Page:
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As the Canadian federal government negotiates with its U.S. counterpart for the sale of the Lockheed Martin F-35 fighter jet to replace the Royal Canadian Air Force (RCAF) CF-188 Hornet, one Canadian company is preparing for how best to deliver aggressor air training for a fighter far more advanced than the venerable Hornet.
Montreal-based Top Aces provides the Canadian Armed Forces (CAF) with “red air” and other training under a program called Contracted Airborne Training Services (CATS). The wide-ranging program includes simulating hostile threats such as fighter bombers, air-to-ship missiles, and providing sea-skimming target towing for the Royal Canadian Navy; close air support training for the Canadian Army’s joint terminal attack controllers (JTACs); validation of the North Warning System early-warning radios and radars with Arctic flights to test their quality and function; and aggressor training for the RCAF fighter fleet as well as niche training for electronic warfare officers and aerospace weapons controllers.
The CAF was an early adopter of privately contracted aggressor air services in the early 2000s to preserve older airframes from the additional wear and tear of flying “enemy” missions in training exercises. Top Aces quickly became one of the industry’s leading innovators, employing fleets such as Dornier Alpha Jets, Douglas A-4 Skyhawks, and a Bombardier Learjet 35A to meet the CAF’s requirements.
The initial contract began as an interim arrangement, but was made permanent in 2017 with a 10-year deal worth about US$480 million — which includes options to extend the service to 2031 and the value to as much as US$1.4 billion.
The success of the Canadian program soon generated opportunities for Top Aces in Australia, Germany, and elsewhere in Europe, as well as with the U.S. Air Force. And the market is expected to grow as more countries assess future adversary air needs as they acquire upgraded fourth and new fifth-generation combat fleets.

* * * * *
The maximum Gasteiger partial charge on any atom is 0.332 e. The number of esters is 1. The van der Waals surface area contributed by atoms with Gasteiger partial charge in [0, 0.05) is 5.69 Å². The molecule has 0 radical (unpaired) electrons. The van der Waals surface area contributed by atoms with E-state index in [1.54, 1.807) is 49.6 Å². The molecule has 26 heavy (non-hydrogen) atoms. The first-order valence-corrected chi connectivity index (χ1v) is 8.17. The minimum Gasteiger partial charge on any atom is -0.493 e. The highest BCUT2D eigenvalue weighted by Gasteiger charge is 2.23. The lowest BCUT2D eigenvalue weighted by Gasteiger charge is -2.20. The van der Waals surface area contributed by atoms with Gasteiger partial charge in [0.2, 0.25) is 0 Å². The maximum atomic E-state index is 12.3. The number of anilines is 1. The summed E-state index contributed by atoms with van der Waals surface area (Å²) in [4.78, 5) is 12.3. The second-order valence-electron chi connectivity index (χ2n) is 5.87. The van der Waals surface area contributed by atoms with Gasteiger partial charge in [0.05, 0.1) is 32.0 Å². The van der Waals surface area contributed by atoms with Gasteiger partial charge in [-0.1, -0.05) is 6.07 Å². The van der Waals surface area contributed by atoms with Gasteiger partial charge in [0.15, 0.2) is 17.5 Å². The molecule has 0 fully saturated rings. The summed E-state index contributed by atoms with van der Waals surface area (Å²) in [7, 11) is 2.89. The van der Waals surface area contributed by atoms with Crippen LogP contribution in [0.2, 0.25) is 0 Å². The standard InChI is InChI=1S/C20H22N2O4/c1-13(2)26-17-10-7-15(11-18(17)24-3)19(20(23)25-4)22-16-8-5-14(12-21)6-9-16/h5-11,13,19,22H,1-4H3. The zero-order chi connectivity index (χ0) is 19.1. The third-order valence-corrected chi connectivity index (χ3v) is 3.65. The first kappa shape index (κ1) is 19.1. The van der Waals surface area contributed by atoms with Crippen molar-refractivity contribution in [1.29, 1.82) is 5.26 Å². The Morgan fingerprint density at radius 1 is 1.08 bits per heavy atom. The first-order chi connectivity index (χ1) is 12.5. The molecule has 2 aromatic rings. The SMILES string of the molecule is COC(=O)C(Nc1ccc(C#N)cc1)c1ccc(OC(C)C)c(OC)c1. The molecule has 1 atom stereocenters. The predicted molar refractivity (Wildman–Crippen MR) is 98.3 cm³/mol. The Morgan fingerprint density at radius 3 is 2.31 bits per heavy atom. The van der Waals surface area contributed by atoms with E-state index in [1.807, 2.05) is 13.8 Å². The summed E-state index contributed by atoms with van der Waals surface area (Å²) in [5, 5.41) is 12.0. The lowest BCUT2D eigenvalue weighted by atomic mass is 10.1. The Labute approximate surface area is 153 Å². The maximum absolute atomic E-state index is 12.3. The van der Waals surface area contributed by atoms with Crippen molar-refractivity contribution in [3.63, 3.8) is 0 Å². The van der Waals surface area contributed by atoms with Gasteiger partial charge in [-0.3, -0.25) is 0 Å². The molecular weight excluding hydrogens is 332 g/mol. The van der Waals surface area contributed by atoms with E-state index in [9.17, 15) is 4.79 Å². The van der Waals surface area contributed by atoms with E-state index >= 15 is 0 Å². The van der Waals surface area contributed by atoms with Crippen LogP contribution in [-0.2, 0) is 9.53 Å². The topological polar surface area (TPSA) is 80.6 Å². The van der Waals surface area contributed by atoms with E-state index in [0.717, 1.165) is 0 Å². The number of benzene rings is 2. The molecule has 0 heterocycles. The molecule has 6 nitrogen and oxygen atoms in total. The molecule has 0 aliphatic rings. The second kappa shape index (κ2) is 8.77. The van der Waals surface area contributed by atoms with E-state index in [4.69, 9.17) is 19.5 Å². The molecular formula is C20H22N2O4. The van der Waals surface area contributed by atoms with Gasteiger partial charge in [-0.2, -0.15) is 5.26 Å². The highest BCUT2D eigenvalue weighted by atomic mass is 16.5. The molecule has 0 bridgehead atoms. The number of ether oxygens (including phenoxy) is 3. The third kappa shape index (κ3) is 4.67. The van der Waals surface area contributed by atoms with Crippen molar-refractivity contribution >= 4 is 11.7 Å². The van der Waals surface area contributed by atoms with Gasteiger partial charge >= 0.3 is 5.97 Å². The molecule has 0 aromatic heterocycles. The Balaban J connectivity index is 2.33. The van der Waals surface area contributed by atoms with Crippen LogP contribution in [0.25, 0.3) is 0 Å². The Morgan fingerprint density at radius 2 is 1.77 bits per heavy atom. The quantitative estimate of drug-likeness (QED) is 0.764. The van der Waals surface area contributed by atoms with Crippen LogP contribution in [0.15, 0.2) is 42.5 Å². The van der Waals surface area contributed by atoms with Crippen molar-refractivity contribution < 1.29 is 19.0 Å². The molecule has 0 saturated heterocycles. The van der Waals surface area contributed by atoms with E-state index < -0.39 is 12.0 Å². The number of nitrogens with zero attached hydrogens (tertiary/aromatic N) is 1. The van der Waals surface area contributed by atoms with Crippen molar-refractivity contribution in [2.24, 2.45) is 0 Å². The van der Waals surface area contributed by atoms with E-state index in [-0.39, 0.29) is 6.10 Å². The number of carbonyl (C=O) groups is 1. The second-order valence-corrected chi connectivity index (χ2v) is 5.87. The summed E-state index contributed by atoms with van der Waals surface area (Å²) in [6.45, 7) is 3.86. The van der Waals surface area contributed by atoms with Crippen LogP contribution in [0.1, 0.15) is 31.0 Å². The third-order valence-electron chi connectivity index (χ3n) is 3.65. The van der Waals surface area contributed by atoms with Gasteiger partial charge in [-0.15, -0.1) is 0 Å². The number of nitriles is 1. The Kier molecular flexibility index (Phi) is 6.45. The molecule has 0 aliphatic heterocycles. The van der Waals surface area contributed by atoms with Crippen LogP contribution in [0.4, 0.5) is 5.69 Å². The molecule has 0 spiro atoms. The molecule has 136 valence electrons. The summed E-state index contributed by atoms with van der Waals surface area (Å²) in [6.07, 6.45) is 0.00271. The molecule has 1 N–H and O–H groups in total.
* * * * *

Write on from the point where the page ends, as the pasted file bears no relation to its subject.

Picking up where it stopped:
In recent months, however, the United States Air Force (USAF) has raised questions about the ability of third-generation fighters to realistically replicate the threats it expects to face in future combat. Speaking before the Senate Armed Services Committee in May, LGen David Nahom, deputy chief of staff for Air Combat Command (ACC) plans and programs, said at “the high-end training environment” — such as F-35 training at Nellis Air Force Base, Nevada, where the USAF operates an elite weapons school and conducts complex Red Flag exercises — older generation contracted aircraft are not enough.
“What they provide is not giving us what we need,” said Nahom.
ACC recently let it be known that it will not renew some adversary air (ADAIR) contracts at Nellis. In June, the USAF reactivated the 65th Aggressor Squadron, flying camouflaged F-35s, to provide a high-end enemy force.
That decision is not expected to impact the CATS contract as Canada negotiates for 88 F-35A aircraft. The program was designed from the outset to adapt as new technology is introduced, explained Didier Toussaint, Top Aces’ chief operating officer and a former RCAF fighter pilot.
Older generation aircraft without the new technology won’t “provide adequate training,” he acknowledged. But “Canada was forward looking” with the design of CATS to ensure the program could adapt to the capabilities of a more advanced fighter.
In addition, Top Aces has invested significantly in an Advanced Aggressor Mission System (AAMS) to replicate a broad range of threats from older airframes, and added a fleet of 29 F-16 A/B fighters from Israel, based in Mesa, Arizona, to provide a more dynamic fourth-generation counter to the F-35.